New York’s legislative process rarely turns on a dime. It’s more like turning an ocean liner – a deliberate and slow process.
In other words, finally accomplishing important actions often takes months, sometimes even years of steady work.
That certainly has been true for legislation I have sponsored since 2015 to relieve local governments of the responsibility for collecting and disposing of unused paint. The Senate has approved the measure year after year (and has done so again this year), with strong bipartisan support.
It earns strong support from a range of advocates including prominent environmental organizations, industry representatives, and municipal agencies. The joint, bipartisan NYS Caucus of Environmental Legislators has identified it as a priority in the past. So does the New York State Association of Counties (NYSAC).
According to NYSAC, “Nearly four million gallons of leftover paint are generated annually in New York State. Most leftover paint is currently disposed of in the garbage, despite the efforts of local governments. Municipalities spend millions of dollars annually to collect and manage a small fraction of unwanted paint through household hazardous waste collection programs…This measure would reduce local and state government costs, increase resident convenience, and create new jobs in recycling and manufacturing.”
Nevertheless, the Assembly’s Democratic leadership has never acted to approve this action to get this cumbersome (and expensive) unfunded mandate off the backs of local property taxpayers – and to get it done with the cooperation of the paint industry itself.
There’s still hope the Assembly will finally act in these final days of this year’s regular legislative session. It would be a great step forward not just for this specific action, but also for others like it seeking to achieve commonsense, practical solutions.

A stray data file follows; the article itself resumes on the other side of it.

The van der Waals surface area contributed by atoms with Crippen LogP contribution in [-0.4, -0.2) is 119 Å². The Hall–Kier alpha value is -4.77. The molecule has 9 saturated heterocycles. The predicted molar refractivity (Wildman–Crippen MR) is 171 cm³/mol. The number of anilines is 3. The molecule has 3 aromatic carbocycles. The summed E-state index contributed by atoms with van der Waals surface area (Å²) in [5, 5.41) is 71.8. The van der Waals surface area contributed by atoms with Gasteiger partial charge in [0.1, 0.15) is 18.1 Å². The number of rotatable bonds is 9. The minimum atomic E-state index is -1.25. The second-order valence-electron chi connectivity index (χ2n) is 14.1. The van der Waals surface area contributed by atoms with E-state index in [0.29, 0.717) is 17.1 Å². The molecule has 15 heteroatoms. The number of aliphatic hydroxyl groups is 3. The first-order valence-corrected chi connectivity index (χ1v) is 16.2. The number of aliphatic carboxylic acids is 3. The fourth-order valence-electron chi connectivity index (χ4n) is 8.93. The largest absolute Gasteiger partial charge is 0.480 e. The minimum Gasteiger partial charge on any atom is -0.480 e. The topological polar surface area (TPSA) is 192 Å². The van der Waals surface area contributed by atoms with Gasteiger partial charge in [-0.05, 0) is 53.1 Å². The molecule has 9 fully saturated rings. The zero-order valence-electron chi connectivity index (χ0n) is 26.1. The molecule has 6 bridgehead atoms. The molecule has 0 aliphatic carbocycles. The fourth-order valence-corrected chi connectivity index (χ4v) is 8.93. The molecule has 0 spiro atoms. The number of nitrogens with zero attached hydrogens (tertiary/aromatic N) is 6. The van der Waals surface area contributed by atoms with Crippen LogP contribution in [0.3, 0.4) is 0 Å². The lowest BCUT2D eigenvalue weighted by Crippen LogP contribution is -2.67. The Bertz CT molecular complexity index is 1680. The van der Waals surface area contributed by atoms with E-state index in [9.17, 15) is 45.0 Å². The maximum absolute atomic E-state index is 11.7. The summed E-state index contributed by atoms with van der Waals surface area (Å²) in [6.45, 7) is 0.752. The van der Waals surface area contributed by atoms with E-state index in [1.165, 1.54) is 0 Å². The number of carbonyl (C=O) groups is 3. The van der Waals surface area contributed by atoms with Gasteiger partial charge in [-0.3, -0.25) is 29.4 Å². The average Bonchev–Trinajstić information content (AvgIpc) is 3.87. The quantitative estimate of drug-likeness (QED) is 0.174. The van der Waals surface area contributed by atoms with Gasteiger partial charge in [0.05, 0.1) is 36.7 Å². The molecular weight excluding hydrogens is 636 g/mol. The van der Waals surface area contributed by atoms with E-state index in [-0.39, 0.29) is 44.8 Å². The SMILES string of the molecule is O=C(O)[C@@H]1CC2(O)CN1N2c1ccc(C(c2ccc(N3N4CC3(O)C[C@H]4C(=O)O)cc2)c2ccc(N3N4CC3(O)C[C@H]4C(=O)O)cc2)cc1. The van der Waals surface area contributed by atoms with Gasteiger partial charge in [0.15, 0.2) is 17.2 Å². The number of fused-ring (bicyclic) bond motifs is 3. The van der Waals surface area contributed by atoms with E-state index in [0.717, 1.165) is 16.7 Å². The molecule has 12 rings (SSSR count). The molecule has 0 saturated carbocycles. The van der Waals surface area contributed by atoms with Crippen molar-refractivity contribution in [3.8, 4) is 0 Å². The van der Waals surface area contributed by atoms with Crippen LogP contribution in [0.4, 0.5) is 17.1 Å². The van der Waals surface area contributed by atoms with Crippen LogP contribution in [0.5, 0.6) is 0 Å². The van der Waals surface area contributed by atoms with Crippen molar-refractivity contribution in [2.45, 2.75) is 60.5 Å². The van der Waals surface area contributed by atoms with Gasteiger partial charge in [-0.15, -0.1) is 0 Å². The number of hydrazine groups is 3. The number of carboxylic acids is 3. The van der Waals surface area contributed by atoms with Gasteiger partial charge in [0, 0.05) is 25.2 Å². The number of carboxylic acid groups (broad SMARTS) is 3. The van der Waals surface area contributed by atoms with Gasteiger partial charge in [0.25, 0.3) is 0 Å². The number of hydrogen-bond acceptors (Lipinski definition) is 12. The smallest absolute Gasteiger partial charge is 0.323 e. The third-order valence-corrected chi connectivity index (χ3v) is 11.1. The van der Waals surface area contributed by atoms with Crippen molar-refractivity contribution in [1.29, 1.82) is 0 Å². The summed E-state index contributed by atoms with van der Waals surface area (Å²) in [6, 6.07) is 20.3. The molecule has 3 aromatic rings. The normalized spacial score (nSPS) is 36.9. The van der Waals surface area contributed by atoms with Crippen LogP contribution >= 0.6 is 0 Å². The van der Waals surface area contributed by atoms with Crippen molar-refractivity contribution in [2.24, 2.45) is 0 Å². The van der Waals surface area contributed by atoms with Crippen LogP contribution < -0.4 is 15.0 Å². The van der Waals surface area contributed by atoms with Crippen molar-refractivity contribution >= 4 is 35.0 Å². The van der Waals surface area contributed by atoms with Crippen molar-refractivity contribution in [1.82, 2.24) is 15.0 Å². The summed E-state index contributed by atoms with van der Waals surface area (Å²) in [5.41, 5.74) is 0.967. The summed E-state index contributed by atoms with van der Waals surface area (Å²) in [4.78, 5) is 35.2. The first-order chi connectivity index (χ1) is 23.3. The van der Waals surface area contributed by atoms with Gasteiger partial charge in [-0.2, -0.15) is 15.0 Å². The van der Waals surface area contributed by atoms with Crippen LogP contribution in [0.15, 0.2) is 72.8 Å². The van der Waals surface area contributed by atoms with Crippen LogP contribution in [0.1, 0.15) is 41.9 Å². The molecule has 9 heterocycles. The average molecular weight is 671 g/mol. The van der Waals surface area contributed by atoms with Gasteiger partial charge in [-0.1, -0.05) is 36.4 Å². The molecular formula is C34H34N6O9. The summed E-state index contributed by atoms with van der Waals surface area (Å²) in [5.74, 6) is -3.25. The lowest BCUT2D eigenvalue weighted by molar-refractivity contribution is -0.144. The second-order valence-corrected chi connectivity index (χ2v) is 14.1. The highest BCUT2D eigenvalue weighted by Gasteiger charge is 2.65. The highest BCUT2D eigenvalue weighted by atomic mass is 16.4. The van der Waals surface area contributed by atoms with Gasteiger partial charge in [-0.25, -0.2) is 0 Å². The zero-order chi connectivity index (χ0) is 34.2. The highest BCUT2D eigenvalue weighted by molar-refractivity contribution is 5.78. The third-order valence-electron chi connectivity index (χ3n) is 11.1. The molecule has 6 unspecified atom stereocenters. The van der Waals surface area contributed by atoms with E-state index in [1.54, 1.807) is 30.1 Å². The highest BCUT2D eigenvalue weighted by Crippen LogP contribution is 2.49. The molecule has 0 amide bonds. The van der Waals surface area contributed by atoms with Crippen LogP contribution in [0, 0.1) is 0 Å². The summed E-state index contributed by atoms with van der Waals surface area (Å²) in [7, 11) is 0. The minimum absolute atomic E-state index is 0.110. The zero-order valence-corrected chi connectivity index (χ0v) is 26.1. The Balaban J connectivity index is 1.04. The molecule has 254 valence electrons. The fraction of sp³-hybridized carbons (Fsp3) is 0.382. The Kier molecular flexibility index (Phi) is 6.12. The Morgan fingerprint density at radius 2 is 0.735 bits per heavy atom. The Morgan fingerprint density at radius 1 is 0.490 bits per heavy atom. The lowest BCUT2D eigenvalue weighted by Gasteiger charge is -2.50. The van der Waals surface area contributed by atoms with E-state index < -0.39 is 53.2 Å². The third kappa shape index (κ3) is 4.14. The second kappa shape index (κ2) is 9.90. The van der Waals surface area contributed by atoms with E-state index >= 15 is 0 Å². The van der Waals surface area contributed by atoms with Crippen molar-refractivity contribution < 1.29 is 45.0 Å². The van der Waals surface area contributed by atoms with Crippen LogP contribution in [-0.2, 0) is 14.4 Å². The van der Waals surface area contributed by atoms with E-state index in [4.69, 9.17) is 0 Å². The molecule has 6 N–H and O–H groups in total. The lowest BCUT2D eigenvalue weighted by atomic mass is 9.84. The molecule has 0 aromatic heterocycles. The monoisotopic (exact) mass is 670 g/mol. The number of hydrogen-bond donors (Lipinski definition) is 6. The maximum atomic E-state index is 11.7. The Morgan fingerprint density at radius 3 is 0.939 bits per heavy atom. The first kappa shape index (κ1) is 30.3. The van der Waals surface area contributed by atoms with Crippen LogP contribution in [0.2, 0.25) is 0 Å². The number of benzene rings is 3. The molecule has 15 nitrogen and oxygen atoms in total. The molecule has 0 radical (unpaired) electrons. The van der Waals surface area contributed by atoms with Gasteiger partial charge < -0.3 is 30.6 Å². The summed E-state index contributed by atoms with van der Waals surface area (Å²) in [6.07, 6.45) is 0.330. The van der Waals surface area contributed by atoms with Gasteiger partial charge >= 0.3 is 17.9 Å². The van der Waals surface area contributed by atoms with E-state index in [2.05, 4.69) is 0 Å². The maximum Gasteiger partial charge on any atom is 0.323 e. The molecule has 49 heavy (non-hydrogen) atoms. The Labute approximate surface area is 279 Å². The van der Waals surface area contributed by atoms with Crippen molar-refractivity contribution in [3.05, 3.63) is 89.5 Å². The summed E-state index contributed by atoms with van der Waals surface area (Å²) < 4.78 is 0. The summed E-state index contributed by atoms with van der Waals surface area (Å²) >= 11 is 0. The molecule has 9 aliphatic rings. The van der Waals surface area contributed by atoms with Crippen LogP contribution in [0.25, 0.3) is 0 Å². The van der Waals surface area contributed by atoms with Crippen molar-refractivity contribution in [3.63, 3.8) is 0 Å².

According to the national Product Stewardship Institute (productstewardship.us), collecting and disposing of unused paint costs New York’s local governments and local property taxpayers $25 million annually.
This industry-funded collection program would eliminate this mandate. It would create some local jobs as the industry establishes the facilities responsible for collecting, storing, transporting, reusing, recycling, and otherwise properly disposing of postconsumer paint. Obviously, it would encourage and facilitate the environmentally sound recycling and disposal of unused paint statewide. The program would seek to place a collection site within a 15-mile radius of at least 90 percent of New York State residents.
According to NYSAC, eight states have passed similar paint stewardship laws. These laws have saved taxpayers nearly $70 million, created 200 jobs, and facilitated the recycling of over 17 million gallons of high-quality paint.
In other words, this action achieves a bucket full of positive benefits.
The New York Product Stewardship Council (nypsc.org) states, “Most leftover paint is currently disposed of in the trash. Management of leftover paint in New York results in a cost that represents as much as 50% of municipalities’ household hazardous waste budgets, costing small local governments tens of thousands of dollars each year (in larger counties…these costs are exponentially greater). A statewide paint stewardship program would hold the paint industry responsible for collecting and managing leftover paint in New York…saving local municipalities tens of thousands of dollars on paint management costs, and establishing retail collection sites to make paint drop recycling more convenient for residents.”
Enacting the “Postconsumer Paint Collection Program” into law this year in New York State could begin setting a different standard for stronger government-industry cooperation down the road.
It could begin to help break the logjam of inaction that plagues too many other critical challenges.